Trump cites Iran threat to bypass Congress on massive arms sales to Saudis, UAE
US President Donald Trump, saying there is a national emergency because of tensions with Iran, swept aside objections from Congress and cleared the sale of $8 billion worth of weapons to Saudi Arabia, the United Arab Emirates and Jordan.
The Trump administration informed congressional committees on Friday that it will go ahead with 22 military sales to the Saudis, United Arab Emirates and Jordan, infuriating lawmakers by circumventing a long-standing precedent for congressional review of such sales.
In documents sent to Congress and seen by Reuters, Secretary of State Mike Pompeo listed a wide range of products and services that would be provided to the three countries.
They include Raytheon precision-guided munitions (PGMs), support for Boeing Co F-15 aircraft, and Javelin anti-tank missiles, which are made by Raytheon and Lockheed Martin Corp.
In his memorandum to Congress justifying the sale, Pompeo listed years of actions by Iran. “Iranian malign activity poses a fundamental threat to the stability of the Middle East and to American security at home and abroad,” he wrote, and cited “a number of troubling and escalatory indications and warnings” from Tehran.
Congressional sources said Friday’s order included all the defense equipment that members of Congress had been blocking.
Pompeo notified Congress of the decision to use an emergency loophole in the Arms Export Control Act to move ahead with sales of precision guided munitions, other bombs and ammunition and aircraft maintenance support to Saudi Arabia, along with the United Arab Emirates and Jordan.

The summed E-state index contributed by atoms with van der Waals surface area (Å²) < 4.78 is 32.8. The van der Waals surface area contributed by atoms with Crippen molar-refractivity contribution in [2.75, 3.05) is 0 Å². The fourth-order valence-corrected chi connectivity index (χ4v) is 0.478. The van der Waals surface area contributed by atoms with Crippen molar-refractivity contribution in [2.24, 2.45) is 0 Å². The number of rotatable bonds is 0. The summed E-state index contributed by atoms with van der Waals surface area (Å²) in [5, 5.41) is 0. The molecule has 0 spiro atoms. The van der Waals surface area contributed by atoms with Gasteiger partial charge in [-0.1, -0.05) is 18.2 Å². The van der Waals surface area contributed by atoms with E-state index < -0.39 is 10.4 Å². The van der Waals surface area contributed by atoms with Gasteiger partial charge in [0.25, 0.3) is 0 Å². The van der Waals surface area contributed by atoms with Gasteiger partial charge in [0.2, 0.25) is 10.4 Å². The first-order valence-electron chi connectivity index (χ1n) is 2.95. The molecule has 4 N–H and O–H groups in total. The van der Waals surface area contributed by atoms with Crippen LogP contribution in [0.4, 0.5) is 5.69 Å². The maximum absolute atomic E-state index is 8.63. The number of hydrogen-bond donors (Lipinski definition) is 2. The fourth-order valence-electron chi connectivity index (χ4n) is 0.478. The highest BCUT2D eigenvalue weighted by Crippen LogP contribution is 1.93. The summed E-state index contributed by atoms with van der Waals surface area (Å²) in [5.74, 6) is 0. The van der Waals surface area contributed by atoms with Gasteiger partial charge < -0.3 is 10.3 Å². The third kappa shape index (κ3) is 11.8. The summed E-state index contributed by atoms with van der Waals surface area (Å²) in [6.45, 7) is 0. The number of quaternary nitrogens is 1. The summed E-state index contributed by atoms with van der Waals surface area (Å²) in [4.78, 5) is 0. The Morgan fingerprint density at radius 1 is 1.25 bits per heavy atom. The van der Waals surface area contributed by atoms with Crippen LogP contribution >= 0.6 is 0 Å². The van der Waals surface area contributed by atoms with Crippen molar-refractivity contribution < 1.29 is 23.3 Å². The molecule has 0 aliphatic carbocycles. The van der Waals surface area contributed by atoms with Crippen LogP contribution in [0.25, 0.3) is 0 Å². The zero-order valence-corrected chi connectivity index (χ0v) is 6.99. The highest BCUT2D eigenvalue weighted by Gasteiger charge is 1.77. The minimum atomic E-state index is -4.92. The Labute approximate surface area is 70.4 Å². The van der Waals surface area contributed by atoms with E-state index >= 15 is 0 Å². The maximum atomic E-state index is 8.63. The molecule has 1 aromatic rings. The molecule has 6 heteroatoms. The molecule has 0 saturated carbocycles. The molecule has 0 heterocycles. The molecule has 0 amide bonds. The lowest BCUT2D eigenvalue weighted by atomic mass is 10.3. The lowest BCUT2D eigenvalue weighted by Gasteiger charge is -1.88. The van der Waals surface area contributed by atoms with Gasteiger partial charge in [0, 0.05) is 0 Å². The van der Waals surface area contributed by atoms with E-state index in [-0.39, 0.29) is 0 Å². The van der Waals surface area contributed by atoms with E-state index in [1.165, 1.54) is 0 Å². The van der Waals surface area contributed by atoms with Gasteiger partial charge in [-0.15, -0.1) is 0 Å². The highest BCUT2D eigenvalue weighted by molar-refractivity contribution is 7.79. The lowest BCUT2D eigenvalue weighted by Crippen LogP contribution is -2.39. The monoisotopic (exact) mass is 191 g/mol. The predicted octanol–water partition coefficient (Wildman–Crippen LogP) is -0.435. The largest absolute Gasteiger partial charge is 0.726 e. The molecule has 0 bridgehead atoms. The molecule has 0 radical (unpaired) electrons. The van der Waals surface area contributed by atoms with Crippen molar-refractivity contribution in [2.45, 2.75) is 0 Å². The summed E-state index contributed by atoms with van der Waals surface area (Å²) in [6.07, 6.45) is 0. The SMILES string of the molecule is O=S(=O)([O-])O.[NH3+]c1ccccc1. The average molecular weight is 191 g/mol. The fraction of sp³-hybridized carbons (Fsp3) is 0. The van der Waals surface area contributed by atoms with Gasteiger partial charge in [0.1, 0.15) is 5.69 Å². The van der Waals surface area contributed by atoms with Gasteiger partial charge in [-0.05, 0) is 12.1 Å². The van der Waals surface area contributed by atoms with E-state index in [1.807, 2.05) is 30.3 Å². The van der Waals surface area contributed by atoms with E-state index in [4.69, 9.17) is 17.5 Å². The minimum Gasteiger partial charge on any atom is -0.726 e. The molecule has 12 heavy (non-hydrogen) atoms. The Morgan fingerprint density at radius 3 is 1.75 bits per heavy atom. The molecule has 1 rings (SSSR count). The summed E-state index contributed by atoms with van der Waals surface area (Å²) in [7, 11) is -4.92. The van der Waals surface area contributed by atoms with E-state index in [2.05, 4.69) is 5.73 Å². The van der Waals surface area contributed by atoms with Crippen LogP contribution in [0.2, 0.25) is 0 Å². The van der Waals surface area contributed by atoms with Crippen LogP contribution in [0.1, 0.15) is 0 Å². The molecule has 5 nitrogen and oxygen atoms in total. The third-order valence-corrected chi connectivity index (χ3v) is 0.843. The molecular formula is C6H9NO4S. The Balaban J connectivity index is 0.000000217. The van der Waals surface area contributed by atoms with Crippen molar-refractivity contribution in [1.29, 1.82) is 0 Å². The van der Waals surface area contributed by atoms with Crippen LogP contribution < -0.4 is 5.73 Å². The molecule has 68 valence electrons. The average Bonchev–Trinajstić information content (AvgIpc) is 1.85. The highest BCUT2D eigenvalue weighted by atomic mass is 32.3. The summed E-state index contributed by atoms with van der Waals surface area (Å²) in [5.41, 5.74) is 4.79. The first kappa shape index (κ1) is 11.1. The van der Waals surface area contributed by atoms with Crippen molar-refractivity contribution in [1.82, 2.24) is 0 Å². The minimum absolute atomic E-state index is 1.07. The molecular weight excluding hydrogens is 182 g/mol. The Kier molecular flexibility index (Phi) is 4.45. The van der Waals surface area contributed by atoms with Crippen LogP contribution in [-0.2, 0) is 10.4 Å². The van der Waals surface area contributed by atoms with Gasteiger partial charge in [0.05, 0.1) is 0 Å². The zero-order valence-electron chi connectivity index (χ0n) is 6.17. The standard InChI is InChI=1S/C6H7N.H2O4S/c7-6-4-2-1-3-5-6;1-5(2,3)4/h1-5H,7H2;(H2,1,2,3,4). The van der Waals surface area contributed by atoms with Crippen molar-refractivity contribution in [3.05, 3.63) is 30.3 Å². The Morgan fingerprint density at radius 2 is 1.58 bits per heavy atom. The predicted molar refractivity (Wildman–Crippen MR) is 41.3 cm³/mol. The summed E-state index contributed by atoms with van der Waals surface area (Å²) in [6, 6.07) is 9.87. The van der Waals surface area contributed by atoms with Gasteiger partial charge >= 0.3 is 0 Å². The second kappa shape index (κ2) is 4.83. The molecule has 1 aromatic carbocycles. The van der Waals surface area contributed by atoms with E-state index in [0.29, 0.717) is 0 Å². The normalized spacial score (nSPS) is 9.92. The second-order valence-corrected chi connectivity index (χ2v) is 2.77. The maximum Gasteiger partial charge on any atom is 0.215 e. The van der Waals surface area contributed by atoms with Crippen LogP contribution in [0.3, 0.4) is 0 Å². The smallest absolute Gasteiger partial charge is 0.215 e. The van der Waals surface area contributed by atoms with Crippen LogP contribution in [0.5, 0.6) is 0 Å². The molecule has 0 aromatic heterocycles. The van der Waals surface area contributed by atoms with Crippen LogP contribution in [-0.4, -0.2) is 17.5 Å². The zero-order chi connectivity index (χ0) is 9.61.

In his notification, Pompeo said he had made the determination “that an emergency exists which requires the immediate sale” of the weapons “in order to deter further the malign influence of the government of Iran throughout the Middle East region.”
He said the transfers “must occur as quickly as possible in order to deter further Iranian adventurism in the Gulf and throughout the Middle East.”
Pompeo’s move follows President Donald Trump’s announcement that the US plans to send 1,500 additional US troops to the Middle East as part of a build-up in response to an unspecified threat from Iran.
US lawmakers had blocked about $2 billion in arms sales to the kingdom for more than a year. Last month, Trump vetoed legislation that would have ended US military assistance for the Saudi-led war in Yemen.
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Critics quickly denounced Friday’s step.
Senator Bob Menendez of New Jersey, the top Democrat on the Senate Foreign Relations Committee, said the administration did not cite a specific legal or practical reason for using the loophole other than Iran.
“I am disappointed, but not surprised,” Menendez said in a statement.
Senator Chris Murphy, Democrat- Connecticut, who earlier this week warned against bypassing Congress, said the administration was only declaring an emergency because lawmakers would have blocked the transfers.
“President Trump is only using this loophole because he knows Congress would disapprove of this sale,” Murphy said.
The law requires Congress to be notified of potential arms sales, giving the body the opportunity to block the sale. But the law also allows the president to waive that review process by declaring an emergency that requires the sale be made “in the national security interests of the United States.”
Menendez and Murphy said they would challenge the decision but it was not immediately clear how they might do that.
“With this move, the president is destroying the productive and decades-long working relationship on arms sales between the Congress and the executive branch,” Menendez said. “The possible consequences of this decision will ultimately threaten the ability of the US defense industry to export arms in a manner that is both expeditious and responsible.”
The chairman of the Foreign Relations Committee, Republican Senator Jim Risch of Idaho, said he was “reviewing and analyzing the legal justification for this action and the associated implications.”
There is precedent for using the emergency exemption for arms sales to Saudi Arabia. President Ronald Reagan invoked it in the 1980s and both Presidents George H.W. Bush and George W. Bush used it for sales before the 1991 Gulf War and the 2003 Iraq war.
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